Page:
Led Zeppelin, released on January 12, 1969 (see 1969 in music), was the first album by the British blues/rock band Led Zeppelin. The groundbreaking record is seen as one of the most impressive and important debuts of rock music, creating an entirely new interpretation of the genre. The album established Led Zeppelin's then-unique dynamic, from their fusion of blues and rock to the key function of all 4 members to the sound; though all of these elements would later be developed, the album was the blueprint Led Zeppelin continued to follow for the rest of their career.
Led Zeppelin created a large and devoted following for the band. Their
then-unique proto-metal and psychedelic sound endeared them to a section of the
counterculture on both sides of the Atlantic. Though the album has since been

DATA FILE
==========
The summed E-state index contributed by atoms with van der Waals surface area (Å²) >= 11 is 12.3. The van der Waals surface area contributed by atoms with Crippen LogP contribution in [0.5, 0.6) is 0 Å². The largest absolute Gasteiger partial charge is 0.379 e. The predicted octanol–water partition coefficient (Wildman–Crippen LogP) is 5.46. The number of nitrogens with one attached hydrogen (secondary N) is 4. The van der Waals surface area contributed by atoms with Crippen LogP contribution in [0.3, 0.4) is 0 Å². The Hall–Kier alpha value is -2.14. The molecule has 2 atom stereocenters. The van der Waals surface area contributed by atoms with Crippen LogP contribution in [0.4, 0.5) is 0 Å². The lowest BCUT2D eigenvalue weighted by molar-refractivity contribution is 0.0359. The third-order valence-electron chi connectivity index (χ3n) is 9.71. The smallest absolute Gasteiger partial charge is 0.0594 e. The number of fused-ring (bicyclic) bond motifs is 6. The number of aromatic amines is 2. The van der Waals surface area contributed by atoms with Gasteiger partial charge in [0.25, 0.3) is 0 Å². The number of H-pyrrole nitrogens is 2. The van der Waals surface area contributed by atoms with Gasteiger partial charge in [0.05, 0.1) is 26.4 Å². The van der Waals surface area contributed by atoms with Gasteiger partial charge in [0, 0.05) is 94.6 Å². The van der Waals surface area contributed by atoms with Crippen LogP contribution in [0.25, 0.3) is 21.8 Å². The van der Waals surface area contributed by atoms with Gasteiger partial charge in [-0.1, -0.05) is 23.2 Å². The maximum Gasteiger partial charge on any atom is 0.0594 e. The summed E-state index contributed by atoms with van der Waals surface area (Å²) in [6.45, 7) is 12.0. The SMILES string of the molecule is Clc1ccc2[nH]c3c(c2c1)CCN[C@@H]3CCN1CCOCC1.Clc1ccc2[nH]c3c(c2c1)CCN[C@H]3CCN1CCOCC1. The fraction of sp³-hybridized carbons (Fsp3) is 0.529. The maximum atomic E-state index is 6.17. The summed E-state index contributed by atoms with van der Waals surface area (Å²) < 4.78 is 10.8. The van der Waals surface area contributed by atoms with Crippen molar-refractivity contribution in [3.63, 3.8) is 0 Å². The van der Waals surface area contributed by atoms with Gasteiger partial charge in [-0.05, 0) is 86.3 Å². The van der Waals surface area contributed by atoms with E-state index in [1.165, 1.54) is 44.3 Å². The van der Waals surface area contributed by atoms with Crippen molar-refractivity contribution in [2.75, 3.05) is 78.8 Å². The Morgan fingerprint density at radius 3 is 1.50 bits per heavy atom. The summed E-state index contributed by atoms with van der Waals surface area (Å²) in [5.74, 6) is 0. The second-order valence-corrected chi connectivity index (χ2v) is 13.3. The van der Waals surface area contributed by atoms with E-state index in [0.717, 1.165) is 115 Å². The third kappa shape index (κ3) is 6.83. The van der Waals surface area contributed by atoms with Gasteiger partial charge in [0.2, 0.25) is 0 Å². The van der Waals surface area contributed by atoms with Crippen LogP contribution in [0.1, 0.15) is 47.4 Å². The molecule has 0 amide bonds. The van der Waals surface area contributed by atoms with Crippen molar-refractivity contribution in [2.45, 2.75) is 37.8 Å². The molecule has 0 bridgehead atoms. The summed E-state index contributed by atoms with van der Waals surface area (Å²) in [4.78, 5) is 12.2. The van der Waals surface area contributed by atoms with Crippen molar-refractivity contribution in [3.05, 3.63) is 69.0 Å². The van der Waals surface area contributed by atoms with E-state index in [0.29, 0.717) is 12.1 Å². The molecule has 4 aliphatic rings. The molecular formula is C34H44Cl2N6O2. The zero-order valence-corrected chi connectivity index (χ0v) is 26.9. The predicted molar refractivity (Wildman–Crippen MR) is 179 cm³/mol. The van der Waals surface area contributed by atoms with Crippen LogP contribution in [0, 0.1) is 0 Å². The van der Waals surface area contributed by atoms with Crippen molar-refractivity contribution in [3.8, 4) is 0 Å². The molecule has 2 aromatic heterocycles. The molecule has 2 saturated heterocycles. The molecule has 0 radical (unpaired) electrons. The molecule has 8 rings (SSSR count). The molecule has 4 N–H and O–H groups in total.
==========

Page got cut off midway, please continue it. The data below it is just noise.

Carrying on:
overshadowed somewhat by it's follow-up, Led Zeppelin II, music critics still
consider it a classic to this day.
Despite the originality displayed on the album, lead songwriter Jimmy Page was proven to have adapted riffs and melodies from existing blues performers of the time on small sections of the album, and when the band became famous this caught up with him and various lawsuits forced the band to give credit for certain songs, such as "You Shook Me".
The cover art shows the Hindenburg disaster.
In 2003 the TV network VH1 named Led Zeppelin the 44th greatest album of all time.